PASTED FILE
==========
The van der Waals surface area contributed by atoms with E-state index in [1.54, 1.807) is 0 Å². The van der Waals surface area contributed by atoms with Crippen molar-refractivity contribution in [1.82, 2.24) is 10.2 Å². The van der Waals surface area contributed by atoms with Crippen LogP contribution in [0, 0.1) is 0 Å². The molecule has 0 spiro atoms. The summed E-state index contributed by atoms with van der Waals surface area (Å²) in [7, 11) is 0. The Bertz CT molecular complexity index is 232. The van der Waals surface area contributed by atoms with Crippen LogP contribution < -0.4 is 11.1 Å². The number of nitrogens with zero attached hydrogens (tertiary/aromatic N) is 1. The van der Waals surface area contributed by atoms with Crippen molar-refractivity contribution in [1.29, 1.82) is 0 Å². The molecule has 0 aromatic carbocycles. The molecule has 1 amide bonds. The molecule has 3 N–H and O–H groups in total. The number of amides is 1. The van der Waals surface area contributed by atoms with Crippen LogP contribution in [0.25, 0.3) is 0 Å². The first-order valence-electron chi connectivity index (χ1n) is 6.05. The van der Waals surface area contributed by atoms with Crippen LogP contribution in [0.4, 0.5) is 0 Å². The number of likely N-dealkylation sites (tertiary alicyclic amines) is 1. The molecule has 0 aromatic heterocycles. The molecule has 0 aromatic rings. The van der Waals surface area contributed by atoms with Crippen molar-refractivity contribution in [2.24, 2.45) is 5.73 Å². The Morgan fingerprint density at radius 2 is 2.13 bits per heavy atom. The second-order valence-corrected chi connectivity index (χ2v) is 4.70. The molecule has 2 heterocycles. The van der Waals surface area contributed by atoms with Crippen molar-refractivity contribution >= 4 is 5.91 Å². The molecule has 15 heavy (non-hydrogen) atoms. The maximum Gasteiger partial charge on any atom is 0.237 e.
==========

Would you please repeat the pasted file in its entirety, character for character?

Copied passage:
The van der Waals surface area contributed by atoms with E-state index in [1.54, 1.807) is 0 Å². The van der Waals surface area contributed by atoms with Crippen molar-refractivity contribution in [1.82, 2.24) is 10.2 Å². The van der Waals surface area contributed by atoms with Crippen LogP contribution in [0, 0.1) is 0 Å². The molecule has 0 spiro atoms. The summed E-state index contributed by atoms with van der Waals surface area (Å²) in [7, 11) is 0. The Bertz CT molecular complexity index is 232. The van der Waals surface area contributed by atoms with Crippen LogP contribution < -0.4 is 11.1 Å². The number of nitrogens with zero attached hydrogens (tertiary/aromatic N) is 1. The van der Waals surface area contributed by atoms with Crippen molar-refractivity contribution in [1.29, 1.82) is 0 Å². The molecule has 0 aromatic carbocycles. The molecule has 1 amide bonds. The molecule has 3 N–H and O–H groups in total. The number of amides is 1. The van der Waals surface area contributed by atoms with Crippen LogP contribution in [0.25, 0.3) is 0 Å². The first-order valence-electron chi connectivity index (χ1n) is 6.05. The van der Waals surface area contributed by atoms with Crippen LogP contribution in [0.4, 0.5) is 0 Å². The number of likely N-dealkylation sites (tertiary alicyclic amines) is 1. The molecule has 0 aromatic heterocycles. The molecule has 0 aromatic rings. The van der Waals surface area contributed by atoms with Crippen molar-refractivity contribution in [2.24, 2.45) is 5.73 Å². The Morgan fingerprint density at radius 2 is 2.13 bits per heavy atom. The second-order valence-corrected chi connectivity index (χ2v) is 4.70. The molecule has 2 heterocycles. The van der Waals surface area contributed by atoms with Crippen molar-refractivity contribution >= 4 is 5.91 Å². The molecule has 15 heavy (non-hydrogen) atoms. The maximum Gasteiger partial charge on any atom is 0.237 e.